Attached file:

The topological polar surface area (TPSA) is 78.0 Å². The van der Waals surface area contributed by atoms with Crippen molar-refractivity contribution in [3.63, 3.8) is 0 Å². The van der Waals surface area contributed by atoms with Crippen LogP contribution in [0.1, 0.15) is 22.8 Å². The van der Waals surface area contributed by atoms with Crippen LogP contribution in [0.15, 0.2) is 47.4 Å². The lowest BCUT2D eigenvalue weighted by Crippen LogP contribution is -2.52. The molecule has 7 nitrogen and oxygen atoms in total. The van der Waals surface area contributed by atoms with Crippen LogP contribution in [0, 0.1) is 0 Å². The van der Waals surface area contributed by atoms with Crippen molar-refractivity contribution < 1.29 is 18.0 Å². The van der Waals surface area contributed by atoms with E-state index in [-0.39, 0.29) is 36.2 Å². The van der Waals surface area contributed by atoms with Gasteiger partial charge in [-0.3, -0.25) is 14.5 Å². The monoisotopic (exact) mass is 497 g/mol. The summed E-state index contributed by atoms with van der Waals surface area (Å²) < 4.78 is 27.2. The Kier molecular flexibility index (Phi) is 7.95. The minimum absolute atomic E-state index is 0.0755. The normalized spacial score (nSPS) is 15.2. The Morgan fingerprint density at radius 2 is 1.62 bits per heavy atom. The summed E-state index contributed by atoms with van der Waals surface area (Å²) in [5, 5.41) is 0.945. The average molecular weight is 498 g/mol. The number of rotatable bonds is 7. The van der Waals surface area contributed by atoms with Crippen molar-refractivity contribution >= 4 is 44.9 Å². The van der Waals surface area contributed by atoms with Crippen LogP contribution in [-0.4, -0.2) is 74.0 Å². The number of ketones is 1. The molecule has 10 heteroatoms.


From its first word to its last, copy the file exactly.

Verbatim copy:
The topological polar surface area (TPSA) is 78.0 Å². The van der Waals surface area contributed by atoms with Crippen molar-refractivity contribution in [3.63, 3.8) is 0 Å². The van der Waals surface area contributed by atoms with Crippen LogP contribution in [0.1, 0.15) is 22.8 Å². The van der Waals surface area contributed by atoms with Crippen LogP contribution in [0.15, 0.2) is 47.4 Å². The lowest BCUT2D eigenvalue weighted by Crippen LogP contribution is -2.52. The molecule has 7 nitrogen and oxygen atoms in total. The van der Waals surface area contributed by atoms with Crippen LogP contribution in [0, 0.1) is 0 Å². The van der Waals surface area contributed by atoms with Crippen molar-refractivity contribution < 1.29 is 18.0 Å². The van der Waals surface area contributed by atoms with E-state index in [-0.39, 0.29) is 36.2 Å². The van der Waals surface area contributed by atoms with Gasteiger partial charge in [-0.3, -0.25) is 14.5 Å². The monoisotopic (exact) mass is 497 g/mol. The summed E-state index contributed by atoms with van der Waals surface area (Å²) < 4.78 is 27.2. The Kier molecular flexibility index (Phi) is 7.95. The minimum absolute atomic E-state index is 0.0755. The normalized spacial score (nSPS) is 15.2. The Morgan fingerprint density at radius 2 is 1.62 bits per heavy atom. The summed E-state index contributed by atoms with van der Waals surface area (Å²) in [5, 5.41) is 0.945. The average molecular weight is 498 g/mol. The number of rotatable bonds is 7. The van der Waals surface area contributed by atoms with Crippen molar-refractivity contribution >= 4 is 44.9 Å². The van der Waals surface area contributed by atoms with Crippen LogP contribution in [-0.4, -0.2) is 74.0 Å². The number of ketones is 1. The molecule has 10 heteroatoms.